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U.S. Supreme Court Limits Some EPA Regulations

A power plant in Indianapolis. The EPA has unveiled a proposal for reducing coal-fired power plants emissions.

In a ruling issued Monday, the U.S. Supreme Court says the Environmental Protection Agency has the authority to limit the amount of greenhouse gases companies can produce, but it can only do so if the company is already required to get permits for other pollutants.

The state of Indiana joined 12 other states in suing the EPA, alleging its new standards regulating greenhouse gases overstepped the authority Congress had given it.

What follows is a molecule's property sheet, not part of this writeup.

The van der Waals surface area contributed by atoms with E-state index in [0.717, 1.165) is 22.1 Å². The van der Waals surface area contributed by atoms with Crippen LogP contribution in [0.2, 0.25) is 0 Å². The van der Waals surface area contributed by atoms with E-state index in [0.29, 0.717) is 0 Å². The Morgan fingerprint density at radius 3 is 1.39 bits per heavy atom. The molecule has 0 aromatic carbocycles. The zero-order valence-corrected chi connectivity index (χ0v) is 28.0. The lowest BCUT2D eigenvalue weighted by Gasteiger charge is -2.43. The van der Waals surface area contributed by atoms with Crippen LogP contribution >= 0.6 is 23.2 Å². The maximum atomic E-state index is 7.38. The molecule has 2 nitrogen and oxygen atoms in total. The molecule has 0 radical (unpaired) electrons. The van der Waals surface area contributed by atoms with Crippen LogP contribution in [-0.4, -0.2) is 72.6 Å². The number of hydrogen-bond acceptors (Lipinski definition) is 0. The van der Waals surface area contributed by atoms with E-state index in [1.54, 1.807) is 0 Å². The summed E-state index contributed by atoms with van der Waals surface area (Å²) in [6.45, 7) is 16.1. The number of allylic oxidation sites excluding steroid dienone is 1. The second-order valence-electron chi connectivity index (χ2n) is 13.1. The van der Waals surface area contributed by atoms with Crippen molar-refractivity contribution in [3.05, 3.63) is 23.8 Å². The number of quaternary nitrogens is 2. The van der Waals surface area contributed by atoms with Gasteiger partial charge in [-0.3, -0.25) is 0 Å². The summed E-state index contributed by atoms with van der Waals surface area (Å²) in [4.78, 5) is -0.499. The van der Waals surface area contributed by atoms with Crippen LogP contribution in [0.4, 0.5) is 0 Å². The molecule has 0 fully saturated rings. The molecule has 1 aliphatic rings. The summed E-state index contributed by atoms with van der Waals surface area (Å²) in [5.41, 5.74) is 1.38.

In a statement, Indiana Attorney General Greg Zoeller says the court’s opinion agrees with that argument.

“The Court’s majority opinion underscores a basic principle of federalism:  An executive branch agency cannot exceed the authority the legislative branch granted it and impose requirements on states not contained in law approved by Congress,” Zoeller says, in a statement. ” If it does the Supreme Court can rein in the agency.”

But Sierra Club attorney Joanne Spalding says the Supreme Court still upheld the basic mission of the EPA.

“In that sense, it is a victory because the EPA has been engaged in the very difficult process of trying to determine the best way to regulate greenhouse gases,” Spalding says.

Spalding says the ruling is narrow and does not affect the EPA’s other proposals to cut greenhouse gas emissions.

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